“Today, we still play a central role in the driving progress within the global mobile technology industry through organisations such as the third Generation Partnership Project, known as 3GPP, and the GSM Association, or GSMA.”
Vodafone has amassed a huge roaming footprint comprising more than 700 operators in 210 countries. This also includes 5G roaming agreements with 106 operators in 66 countries.
Despite its efficacy, roaming has shouldered its share of criticism, mostly from the early years when “bill shock” stories were regularly featured in the newspapers due in part to high costs imposed by some host operators.
These days most operators offer competitive roaming packages where charges remain, and European Union countries have long enjoyed the freedom of roam-like-home services pioneered by Vodafone.
Now, it’s easier to see the enormous commercial and social benefits roaming has brought both business travellers and holidaymakers.
800 Companies Setting Standards
To ensure roaming continues to be seamlessly and invisibly effective even as technologies evolve, commonly agreed standards are still essential. 3GPP is today made up of more than 800 member companies worldwide.
They meet regularly (thanks to roaming) to agree the best approaches to enhance 4G and 5G, and prepare for 6G, as well as swap notes on the best way to switch off 3G and 2G and channel the valuable radio frequencies into the more energy efficient modern technologies.
Despite its vast membership, Volkmar points out that all decisions made in 3GPP are consensus based and driven by scientific rigour to reach a solution that benefit the end user.
“Vodafone has played an active role in 3GPP since its inception. We have 10 full-time 3GPP delegates, with one of them representing Vodafone at the Board of ETSI, which is 3GPP’s European Standards Development Partner. In recognition of our important standardisation work, Vodafone was one of four recipients of 3GPP’s Tech Emmy Award in 2022,” Volkmar proudly stated.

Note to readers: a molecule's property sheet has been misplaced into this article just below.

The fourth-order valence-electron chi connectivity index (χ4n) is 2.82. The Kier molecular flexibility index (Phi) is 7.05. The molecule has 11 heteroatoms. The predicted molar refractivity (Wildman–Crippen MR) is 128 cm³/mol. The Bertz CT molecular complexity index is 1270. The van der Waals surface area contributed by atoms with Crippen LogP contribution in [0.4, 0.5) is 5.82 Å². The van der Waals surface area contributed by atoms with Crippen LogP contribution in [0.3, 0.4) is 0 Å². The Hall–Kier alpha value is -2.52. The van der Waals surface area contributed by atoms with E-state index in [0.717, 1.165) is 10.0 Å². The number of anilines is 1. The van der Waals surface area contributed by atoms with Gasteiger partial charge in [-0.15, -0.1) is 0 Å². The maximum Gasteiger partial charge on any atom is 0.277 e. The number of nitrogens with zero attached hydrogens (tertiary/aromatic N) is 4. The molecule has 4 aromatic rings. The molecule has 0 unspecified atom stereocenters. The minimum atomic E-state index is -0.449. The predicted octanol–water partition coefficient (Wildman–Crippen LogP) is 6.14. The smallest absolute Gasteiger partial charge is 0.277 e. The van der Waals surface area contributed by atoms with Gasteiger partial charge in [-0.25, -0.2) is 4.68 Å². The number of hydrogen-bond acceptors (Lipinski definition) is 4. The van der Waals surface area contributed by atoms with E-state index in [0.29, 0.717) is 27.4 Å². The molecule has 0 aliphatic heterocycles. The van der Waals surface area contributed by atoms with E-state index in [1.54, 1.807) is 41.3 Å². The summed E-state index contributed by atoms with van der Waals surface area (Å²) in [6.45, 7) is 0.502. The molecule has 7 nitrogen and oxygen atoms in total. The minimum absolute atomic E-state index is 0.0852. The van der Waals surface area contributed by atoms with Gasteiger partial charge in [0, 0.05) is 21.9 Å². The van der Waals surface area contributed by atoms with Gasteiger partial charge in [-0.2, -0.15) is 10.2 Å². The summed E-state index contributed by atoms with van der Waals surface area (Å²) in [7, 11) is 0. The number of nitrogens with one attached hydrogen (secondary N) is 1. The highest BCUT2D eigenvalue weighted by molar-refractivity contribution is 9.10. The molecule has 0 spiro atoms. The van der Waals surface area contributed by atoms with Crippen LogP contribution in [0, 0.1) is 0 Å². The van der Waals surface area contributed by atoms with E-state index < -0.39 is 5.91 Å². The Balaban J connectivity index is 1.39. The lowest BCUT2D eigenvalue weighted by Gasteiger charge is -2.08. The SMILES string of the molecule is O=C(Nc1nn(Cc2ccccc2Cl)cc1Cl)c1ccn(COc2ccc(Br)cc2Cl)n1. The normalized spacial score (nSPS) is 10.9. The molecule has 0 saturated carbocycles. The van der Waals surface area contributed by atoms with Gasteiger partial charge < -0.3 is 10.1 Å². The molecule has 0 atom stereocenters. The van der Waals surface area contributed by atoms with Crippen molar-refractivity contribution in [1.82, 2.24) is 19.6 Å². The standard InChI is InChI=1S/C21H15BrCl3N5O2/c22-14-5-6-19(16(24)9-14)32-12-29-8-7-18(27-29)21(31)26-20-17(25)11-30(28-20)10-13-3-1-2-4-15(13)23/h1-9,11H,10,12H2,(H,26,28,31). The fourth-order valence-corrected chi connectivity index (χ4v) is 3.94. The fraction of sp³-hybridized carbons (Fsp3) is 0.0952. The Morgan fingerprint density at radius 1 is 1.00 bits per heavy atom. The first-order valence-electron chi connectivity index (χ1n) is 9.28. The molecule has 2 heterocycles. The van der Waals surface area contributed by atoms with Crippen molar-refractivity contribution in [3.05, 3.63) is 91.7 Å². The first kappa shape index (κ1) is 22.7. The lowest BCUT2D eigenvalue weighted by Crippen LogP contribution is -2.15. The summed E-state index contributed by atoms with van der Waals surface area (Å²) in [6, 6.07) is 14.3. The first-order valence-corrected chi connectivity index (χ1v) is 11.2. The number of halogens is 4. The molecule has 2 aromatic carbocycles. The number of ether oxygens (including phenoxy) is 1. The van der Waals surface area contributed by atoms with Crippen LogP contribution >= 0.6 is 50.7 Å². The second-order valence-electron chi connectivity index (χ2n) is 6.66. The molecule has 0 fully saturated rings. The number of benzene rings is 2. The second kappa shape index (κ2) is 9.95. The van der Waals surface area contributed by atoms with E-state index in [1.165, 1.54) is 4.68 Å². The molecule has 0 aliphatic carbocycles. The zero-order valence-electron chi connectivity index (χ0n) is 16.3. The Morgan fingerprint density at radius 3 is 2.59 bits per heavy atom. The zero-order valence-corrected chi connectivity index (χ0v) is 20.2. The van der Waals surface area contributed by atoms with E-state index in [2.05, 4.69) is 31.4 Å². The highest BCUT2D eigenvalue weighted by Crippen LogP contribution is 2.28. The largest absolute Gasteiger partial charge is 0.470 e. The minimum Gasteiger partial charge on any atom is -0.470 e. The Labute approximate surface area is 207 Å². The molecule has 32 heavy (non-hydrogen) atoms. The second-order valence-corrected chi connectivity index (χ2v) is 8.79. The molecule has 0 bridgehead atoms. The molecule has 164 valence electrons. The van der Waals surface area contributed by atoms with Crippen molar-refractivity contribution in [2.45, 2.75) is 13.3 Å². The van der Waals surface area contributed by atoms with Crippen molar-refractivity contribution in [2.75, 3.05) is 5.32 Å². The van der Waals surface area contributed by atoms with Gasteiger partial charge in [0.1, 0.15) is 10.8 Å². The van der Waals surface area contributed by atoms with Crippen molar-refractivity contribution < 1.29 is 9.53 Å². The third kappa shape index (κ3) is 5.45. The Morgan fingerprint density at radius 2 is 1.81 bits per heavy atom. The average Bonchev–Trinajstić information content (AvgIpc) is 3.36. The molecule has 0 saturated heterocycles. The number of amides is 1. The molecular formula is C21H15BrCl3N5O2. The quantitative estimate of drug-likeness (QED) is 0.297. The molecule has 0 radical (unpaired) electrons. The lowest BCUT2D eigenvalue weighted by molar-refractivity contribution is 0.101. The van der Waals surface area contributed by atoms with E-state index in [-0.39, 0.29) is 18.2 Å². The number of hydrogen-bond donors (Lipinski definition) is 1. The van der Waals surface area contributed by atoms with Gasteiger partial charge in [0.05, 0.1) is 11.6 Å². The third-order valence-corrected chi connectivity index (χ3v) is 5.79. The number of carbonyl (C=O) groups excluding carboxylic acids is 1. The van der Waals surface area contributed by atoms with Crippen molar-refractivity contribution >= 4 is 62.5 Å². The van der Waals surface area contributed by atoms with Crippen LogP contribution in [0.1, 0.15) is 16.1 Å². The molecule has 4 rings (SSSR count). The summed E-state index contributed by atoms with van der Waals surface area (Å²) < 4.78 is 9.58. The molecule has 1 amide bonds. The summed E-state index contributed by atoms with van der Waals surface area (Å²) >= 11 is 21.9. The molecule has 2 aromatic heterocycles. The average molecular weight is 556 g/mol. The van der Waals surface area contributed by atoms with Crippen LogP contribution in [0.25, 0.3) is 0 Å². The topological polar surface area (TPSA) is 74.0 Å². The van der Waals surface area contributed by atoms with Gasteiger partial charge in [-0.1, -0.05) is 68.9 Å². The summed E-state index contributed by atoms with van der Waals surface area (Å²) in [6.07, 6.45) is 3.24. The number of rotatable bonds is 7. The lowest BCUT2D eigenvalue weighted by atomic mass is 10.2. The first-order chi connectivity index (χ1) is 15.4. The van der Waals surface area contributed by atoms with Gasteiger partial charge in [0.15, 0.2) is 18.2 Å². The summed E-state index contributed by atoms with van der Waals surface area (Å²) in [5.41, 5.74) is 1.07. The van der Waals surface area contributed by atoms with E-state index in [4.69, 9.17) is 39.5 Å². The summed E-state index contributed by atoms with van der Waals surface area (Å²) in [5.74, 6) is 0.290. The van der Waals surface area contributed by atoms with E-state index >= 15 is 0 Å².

As an active member of the GSMA, Vodafone also works with other subject matter experts to create frameworks for operators and vendors worldwide. These are designed to ensure customers continue to receive a seamless worldwide roaming experience no matter where they travel, or what new handset and service they are using.
The roaming experts also continually work to maintain interoperability interconnection with other networks, billing accuracy, device compatibility, fraud, and security protection with the release of every new software upgrade.
They stick rigorously to the roaming guiding principles borne out of the Nordic region more than 30 years ago, despite escalating geo-political tensions which threaten to drag us back to the fractious nature of regional standards.
Back then, before 3G, one would have needed to carry at least three different handsets if travelling through Europe, the US and Asia.
Volkmar is also quick to recognise his colleagues from Vodafone Roaming Services. “Without this team, we wouldn’t have managed and negotiated roaming deals with operators in 210 countries, allowing Vodafone to connect people and devices across the world at the highest quality and the best footprint for all technologies. This is no mean feat; many drive a hard bargain.
“But throughout, they have worked closely with our technical experts to build a roaming network that is hard to beat. And despite the world’s political and environmental troubles, we remain focused on keeping today’s roaming fabric in place to support our customers wherever they may roam.”